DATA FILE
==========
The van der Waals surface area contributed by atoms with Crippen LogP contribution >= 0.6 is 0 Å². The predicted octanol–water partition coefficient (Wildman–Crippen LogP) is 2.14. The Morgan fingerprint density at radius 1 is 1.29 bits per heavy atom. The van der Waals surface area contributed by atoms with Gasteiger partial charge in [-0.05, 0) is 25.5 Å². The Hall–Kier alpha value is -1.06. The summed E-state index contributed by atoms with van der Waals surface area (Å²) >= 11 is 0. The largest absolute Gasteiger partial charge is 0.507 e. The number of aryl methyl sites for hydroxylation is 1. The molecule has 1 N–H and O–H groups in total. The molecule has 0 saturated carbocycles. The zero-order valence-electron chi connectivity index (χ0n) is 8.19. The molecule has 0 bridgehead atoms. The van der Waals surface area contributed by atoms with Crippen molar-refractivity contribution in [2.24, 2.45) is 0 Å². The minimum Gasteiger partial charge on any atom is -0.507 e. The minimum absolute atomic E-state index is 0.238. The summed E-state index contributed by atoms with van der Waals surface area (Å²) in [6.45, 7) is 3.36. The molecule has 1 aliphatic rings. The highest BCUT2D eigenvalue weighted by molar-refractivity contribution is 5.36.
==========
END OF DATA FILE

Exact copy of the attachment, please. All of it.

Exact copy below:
The van der Waals surface area contributed by atoms with Crippen LogP contribution >= 0.6 is 0 Å². The predicted octanol–water partition coefficient (Wildman–Crippen LogP) is 2.14. The Morgan fingerprint density at radius 1 is 1.29 bits per heavy atom. The van der Waals surface area contributed by atoms with Gasteiger partial charge in [-0.05, 0) is 25.5 Å². The Hall–Kier alpha value is -1.06. The summed E-state index contributed by atoms with van der Waals surface area (Å²) >= 11 is 0. The largest absolute Gasteiger partial charge is 0.507 e. The number of aryl methyl sites for hydroxylation is 1. The molecule has 1 N–H and O–H groups in total. The molecule has 0 saturated carbocycles. The zero-order valence-electron chi connectivity index (χ0n) is 8.19. The molecule has 0 bridgehead atoms. The van der Waals surface area contributed by atoms with Crippen molar-refractivity contribution in [2.24, 2.45) is 0 Å². The minimum Gasteiger partial charge on any atom is -0.507 e. The minimum absolute atomic E-state index is 0.238. The summed E-state index contributed by atoms with van der Waals surface area (Å²) in [6.45, 7) is 3.36. The molecule has 1 aliphatic rings. The highest BCUT2D eigenvalue weighted by molar-refractivity contribution is 5.36.